Working Through The Clichés

July 27, 2010 · 9 comments

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Mari July 27, 2010 at 11:37 am

First thoughts may have spawned the cliché “great minds think alike.” One’s ability to stick with idea generation, to think beyond what’s typical, can be the key to a profound vision. But this, too, is a generalization. Always and never cannot be attributed to the value of creativity, but I do believe that genius can be found in the most simple solutions. Thanks for causing me to acknowledge this today, Hal.

Hal Brown July 27, 2010 at 2:33 pm

I love the way you always add insight to the idea(s) here. Thanks Mari.

Kissie July 27, 2010 at 1:36 pm

“detritus” Really? Really, Hal? Another “word of the day” for me? I’ll tell you this … if you’re endeavoring to send me to the dictionary from time to time, you’ve succeeded!

Your advice is stimulating … I just don’t know what I’d like to create (yet). I thank you for the introduction to George Polti. But, Amazon didn’t let me see enough inside. :-(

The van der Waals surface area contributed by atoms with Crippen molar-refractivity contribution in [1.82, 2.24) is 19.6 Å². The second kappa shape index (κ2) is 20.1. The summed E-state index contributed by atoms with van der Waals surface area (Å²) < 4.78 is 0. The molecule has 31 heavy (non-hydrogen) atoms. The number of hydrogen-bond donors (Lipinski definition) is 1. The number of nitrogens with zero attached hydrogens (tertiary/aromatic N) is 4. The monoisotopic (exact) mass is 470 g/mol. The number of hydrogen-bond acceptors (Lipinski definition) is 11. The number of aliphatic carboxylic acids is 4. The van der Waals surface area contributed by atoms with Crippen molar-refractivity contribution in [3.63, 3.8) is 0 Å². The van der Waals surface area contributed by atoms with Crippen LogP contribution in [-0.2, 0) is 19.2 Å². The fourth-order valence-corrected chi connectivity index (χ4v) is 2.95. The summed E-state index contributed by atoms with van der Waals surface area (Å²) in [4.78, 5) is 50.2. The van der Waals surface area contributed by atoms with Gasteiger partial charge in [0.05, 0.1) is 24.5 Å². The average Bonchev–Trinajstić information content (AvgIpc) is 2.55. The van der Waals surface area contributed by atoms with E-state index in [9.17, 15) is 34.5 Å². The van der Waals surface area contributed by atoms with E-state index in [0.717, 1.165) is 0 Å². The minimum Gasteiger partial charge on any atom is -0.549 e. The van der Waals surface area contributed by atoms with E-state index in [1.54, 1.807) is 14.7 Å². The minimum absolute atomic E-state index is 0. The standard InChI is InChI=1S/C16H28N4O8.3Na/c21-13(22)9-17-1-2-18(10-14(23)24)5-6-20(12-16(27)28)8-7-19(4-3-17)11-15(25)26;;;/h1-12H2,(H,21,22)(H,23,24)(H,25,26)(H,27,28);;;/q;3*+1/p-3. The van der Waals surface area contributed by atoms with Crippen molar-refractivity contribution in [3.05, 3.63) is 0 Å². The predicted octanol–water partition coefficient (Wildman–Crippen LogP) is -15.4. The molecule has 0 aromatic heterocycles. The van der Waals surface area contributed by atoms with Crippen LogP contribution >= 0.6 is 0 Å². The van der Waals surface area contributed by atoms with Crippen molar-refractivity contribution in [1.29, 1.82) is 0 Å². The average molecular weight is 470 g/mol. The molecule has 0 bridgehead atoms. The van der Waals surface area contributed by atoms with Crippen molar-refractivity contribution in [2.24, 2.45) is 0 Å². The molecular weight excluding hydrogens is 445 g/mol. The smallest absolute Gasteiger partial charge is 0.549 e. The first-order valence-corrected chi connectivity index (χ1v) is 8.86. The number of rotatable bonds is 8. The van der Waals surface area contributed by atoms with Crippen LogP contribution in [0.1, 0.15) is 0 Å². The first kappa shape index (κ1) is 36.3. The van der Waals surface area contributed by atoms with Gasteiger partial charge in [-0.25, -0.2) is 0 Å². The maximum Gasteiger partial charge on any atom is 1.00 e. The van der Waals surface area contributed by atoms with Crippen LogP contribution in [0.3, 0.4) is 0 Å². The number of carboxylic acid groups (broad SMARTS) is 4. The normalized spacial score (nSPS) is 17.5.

Kissie´s last blog ..KEEPERS

Hal Brown July 27, 2010 at 2:34 pm

We all can learn from each other, if we keep an open mind. Thanks Kissie.

Jonathan Elliot July 29, 2010 at 7:57 pm

Hal, thanks so much for reminding me of what’s true. When I started writing I felt like I would struggle to say anything on my topic. Now I have a list of topics and notes *this* long. It’s exciting. What you’ve reminded me here is to up my quality, I love alternative ways of looking at creativity.

Many thanks

Jonathan from Spritzophrenia :)

Hal Brown July 30, 2010 at 6:48 am

Thanks and good luck Jonathan. :)

Mark Dykeman August 2, 2010 at 2:19 pm

I once read that every writer has at least 100,000 words of utter crap to write before they start to write some good stuff.

Or was it 100,000 page? God, I hope not.

At any rate, your post reminded me of that saying. Good stuff.
Mark Dykeman´s last blog ..Does your brain engage immediately or need to warm up

Hal Brown August 2, 2010 at 2:32 pm

In his book “Outliers” Malcolm Gladwell repeatedly mentions the “10,000-Hour Rule”, claiming that the key to success in any field is, to a large extent, a matter of practicing a specific task for a total of around 10,000 hours.
Good book by the way.
Thanks for the comment.

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